Puerto Rican’s Who Cannot Speak English Now Qualify for Disabled Benefits
As a first generation Italian/American I know a little something about the hot button issues of immigration and about those individuals lacking fluency in speaking English. I know all to well the struggles of immigrants, because I’m a son of immigrants.
And perhaps somewhat biased, in that when my parents came to this land of “milk and honey” many years ago they were not afforded the niceties of a federal government that would consider their lack of speaking English as a “federal disability”, and the very mention that my father’s birth language was a disability would have in all probability send this proud man into overdrive.
And perhaps that’s the real issue creating a federal policy that allows hundreds of Puerto Rican’s to qualify for “federal disability benefits” because they lack fluency in English, in which even the Social Security Administration’s inspector general questioned the policy in light of the fact that Spanish is the predominant language in the U.S. territory.
And although it stands to reason that individuals who cannot speak English are considered less likely to be employed regardless of their work experience or level of education. Common sense would dictate that learning to speak English as my parents and countless generations of immigrants have done, is the obvious path to achieving the "American Dream".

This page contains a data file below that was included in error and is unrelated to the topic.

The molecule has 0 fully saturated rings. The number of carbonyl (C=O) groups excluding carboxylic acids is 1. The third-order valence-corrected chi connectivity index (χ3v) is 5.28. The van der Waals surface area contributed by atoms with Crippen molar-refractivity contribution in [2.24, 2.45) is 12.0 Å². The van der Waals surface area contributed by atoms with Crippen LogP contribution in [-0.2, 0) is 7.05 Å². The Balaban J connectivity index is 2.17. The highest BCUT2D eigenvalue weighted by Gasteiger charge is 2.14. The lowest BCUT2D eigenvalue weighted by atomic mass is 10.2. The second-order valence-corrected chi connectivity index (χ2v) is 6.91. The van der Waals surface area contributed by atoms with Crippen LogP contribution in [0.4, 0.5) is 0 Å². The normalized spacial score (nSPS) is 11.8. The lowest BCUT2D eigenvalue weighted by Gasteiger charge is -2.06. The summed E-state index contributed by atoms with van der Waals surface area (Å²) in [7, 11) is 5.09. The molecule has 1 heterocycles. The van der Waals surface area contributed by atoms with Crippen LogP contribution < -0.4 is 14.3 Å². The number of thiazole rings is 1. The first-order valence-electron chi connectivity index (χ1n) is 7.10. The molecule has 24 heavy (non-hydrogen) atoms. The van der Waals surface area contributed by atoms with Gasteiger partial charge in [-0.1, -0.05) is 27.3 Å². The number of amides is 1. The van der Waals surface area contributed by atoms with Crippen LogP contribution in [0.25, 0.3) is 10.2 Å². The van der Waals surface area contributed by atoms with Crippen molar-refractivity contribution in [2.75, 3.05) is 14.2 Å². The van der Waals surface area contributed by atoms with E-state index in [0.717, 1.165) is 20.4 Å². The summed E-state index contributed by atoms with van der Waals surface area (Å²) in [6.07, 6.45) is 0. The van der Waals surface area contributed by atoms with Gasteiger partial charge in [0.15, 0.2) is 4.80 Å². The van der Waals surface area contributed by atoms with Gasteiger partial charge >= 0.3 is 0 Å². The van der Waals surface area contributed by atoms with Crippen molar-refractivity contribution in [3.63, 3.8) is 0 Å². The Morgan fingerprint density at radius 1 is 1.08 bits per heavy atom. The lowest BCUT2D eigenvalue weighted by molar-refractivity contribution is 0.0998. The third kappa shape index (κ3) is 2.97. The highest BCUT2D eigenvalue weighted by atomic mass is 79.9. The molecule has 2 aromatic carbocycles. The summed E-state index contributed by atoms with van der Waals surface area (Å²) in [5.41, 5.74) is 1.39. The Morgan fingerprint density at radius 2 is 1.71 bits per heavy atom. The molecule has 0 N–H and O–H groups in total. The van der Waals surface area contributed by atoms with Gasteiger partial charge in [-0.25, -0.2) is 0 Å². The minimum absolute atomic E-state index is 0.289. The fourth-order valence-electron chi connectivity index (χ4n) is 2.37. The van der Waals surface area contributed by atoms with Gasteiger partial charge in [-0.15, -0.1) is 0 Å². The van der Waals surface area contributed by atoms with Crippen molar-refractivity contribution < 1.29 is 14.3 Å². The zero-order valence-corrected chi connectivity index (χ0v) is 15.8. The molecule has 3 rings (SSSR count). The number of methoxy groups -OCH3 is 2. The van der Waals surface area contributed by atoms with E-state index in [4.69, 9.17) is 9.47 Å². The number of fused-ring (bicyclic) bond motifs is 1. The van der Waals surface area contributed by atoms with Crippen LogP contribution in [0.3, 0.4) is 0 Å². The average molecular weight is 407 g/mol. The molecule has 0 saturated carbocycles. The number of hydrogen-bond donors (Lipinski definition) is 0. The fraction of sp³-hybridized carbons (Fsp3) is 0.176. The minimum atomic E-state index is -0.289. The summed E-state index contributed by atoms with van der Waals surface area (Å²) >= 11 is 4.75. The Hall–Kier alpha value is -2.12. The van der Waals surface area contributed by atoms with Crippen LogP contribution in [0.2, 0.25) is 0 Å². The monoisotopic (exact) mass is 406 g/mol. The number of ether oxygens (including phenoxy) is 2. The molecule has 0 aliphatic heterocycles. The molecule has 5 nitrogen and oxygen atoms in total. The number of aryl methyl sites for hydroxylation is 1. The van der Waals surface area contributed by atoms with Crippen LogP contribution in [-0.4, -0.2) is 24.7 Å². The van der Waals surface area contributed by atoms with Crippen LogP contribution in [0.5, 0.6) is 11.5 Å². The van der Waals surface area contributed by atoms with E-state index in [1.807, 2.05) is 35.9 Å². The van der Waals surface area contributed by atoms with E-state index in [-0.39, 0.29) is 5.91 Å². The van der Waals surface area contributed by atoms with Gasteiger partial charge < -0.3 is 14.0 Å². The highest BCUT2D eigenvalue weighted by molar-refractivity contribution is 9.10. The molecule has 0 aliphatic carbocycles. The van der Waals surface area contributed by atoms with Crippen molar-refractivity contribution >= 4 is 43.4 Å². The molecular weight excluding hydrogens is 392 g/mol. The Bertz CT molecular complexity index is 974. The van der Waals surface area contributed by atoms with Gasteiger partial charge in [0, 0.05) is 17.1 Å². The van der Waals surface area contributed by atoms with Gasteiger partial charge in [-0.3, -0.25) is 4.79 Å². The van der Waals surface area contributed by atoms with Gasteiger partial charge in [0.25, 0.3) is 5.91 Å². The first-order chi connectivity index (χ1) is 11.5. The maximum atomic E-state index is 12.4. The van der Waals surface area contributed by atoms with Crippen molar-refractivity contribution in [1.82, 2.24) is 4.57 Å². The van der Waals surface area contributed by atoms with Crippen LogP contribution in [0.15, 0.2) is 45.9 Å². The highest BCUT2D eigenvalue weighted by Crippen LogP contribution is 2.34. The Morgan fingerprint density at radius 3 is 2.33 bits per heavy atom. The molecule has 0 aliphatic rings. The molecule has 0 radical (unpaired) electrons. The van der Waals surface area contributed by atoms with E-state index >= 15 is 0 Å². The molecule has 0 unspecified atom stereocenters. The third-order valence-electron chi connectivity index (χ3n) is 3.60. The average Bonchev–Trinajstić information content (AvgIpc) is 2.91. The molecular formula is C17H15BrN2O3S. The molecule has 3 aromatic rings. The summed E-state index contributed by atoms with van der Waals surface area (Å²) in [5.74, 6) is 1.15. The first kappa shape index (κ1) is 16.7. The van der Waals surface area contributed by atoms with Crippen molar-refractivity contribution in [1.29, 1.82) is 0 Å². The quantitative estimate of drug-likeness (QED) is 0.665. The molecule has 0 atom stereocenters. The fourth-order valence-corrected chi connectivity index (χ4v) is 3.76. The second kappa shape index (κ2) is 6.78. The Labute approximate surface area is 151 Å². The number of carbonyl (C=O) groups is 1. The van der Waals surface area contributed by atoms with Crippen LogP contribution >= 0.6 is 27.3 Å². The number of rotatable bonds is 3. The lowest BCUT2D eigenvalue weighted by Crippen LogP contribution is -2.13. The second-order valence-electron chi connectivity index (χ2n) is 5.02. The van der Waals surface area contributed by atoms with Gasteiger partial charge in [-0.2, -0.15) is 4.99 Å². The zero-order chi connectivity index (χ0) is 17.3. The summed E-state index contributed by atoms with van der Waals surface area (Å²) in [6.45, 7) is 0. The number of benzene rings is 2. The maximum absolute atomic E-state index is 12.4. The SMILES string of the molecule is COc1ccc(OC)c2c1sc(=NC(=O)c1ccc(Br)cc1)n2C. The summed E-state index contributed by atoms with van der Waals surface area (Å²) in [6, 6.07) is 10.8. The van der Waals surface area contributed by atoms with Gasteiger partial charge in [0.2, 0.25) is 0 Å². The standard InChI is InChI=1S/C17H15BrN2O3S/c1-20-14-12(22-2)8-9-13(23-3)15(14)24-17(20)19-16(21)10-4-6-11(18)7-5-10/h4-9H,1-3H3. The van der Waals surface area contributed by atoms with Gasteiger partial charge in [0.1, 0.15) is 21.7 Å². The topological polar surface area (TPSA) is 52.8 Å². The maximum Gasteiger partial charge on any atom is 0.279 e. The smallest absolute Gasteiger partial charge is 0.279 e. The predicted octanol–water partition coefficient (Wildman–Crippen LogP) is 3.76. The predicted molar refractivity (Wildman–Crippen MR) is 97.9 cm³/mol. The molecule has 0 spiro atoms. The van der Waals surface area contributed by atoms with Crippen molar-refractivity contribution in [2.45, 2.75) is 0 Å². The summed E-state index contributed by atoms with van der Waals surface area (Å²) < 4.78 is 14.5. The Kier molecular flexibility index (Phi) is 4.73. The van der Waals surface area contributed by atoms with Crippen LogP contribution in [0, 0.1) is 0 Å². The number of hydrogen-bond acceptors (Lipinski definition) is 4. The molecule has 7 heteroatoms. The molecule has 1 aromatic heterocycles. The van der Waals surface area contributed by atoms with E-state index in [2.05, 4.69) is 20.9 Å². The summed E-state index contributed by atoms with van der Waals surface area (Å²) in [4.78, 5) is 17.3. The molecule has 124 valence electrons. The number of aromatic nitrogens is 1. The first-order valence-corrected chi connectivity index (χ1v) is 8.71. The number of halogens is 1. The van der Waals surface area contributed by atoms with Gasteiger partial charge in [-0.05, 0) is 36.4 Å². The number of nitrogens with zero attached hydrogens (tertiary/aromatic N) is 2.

According to the latest U.S. Census Bureau data, 95% of Puerto Rico residents above age 5 speak Spanish at home, and about 84% say they do not speak English “very well”, which would almost guarantee under these new federal guidelines, that those individuals would certainly qualify for federal disability benefits. Auditors identified 218 cases between 2011 and 2013 in which the Social Security Administration granted disability status to Puerto Rico residents because of the existing guidelines.
Puerto Rico as we all know is a “Commonwealth” of the United States, and as such enjoys a special and unique classification, that is not afforded to other immigrants seeking to come to America. Perhaps that unique status may also be the reason why there’s a reluctance to fully assimilate within the American culture, thus the 84% that do not speak English well. Ironically because of that special status that the island enjoys there’s also at times a belligerent almost hostile attempt to push back against the mainland.
Just recently a bill was introduced that would penalize the use of the American flag, in the absence of the Commonwealth of Puerto Rico's flag on any building housing the three branches of the state or municipal government, as well as any public corporation.